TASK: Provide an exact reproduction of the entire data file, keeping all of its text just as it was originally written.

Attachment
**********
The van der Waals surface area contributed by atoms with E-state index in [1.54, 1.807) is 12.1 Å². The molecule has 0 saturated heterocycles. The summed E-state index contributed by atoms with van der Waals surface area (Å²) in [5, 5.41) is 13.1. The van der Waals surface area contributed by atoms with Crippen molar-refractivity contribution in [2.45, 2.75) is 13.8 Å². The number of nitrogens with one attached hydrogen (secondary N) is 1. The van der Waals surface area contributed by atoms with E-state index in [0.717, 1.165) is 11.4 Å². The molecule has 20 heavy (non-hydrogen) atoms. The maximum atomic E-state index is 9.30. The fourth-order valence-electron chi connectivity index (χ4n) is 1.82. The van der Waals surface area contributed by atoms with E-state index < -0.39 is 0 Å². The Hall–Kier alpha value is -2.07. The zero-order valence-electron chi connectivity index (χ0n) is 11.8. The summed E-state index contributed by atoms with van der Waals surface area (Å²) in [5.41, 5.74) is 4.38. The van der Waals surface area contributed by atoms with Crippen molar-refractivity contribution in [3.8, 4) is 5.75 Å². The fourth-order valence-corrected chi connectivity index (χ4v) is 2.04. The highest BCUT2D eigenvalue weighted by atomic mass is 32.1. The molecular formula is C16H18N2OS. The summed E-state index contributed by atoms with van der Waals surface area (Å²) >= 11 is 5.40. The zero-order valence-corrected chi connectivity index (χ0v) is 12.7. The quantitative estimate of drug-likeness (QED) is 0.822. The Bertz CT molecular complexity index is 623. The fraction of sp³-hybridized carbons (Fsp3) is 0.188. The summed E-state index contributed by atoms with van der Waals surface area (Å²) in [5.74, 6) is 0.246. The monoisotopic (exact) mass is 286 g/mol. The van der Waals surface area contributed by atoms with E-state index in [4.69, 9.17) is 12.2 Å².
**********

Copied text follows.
The van der Waals surface area contributed by atoms with E-state index in [1.54, 1.807) is 12.1 Å². The molecule has 0 saturated heterocycles. The summed E-state index contributed by atoms with van der Waals surface area (Å²) in [5, 5.41) is 13.1. The van der Waals surface area contributed by atoms with Crippen molar-refractivity contribution in [2.45, 2.75) is 13.8 Å². The number of nitrogens with one attached hydrogen (secondary N) is 1. The van der Waals surface area contributed by atoms with E-state index in [0.717, 1.165) is 11.4 Å². The molecule has 20 heavy (non-hydrogen) atoms. The maximum atomic E-state index is 9.30. The fourth-order valence-electron chi connectivity index (χ4n) is 1.82. The van der Waals surface area contributed by atoms with E-state index < -0.39 is 0 Å². The Hall–Kier alpha value is -2.07. The zero-order valence-electron chi connectivity index (χ0n) is 11.8. The summed E-state index contributed by atoms with van der Waals surface area (Å²) in [5.41, 5.74) is 4.38. The van der Waals surface area contributed by atoms with Crippen molar-refractivity contribution in [3.8, 4) is 5.75 Å². The fourth-order valence-corrected chi connectivity index (χ4v) is 2.04. The highest BCUT2D eigenvalue weighted by atomic mass is 32.1. The molecular formula is C16H18N2OS. The summed E-state index contributed by atoms with van der Waals surface area (Å²) >= 11 is 5.40. The zero-order valence-corrected chi connectivity index (χ0v) is 12.7. The quantitative estimate of drug-likeness (QED) is 0.822. The Bertz CT molecular complexity index is 623. The fraction of sp³-hybridized carbons (Fsp3) is 0.188. The summed E-state index contributed by atoms with van der Waals surface area (Å²) in [5.74, 6) is 0.246. The monoisotopic (exact) mass is 286 g/mol. The van der Waals surface area contributed by atoms with E-state index in [4.69, 9.17) is 12.2 Å².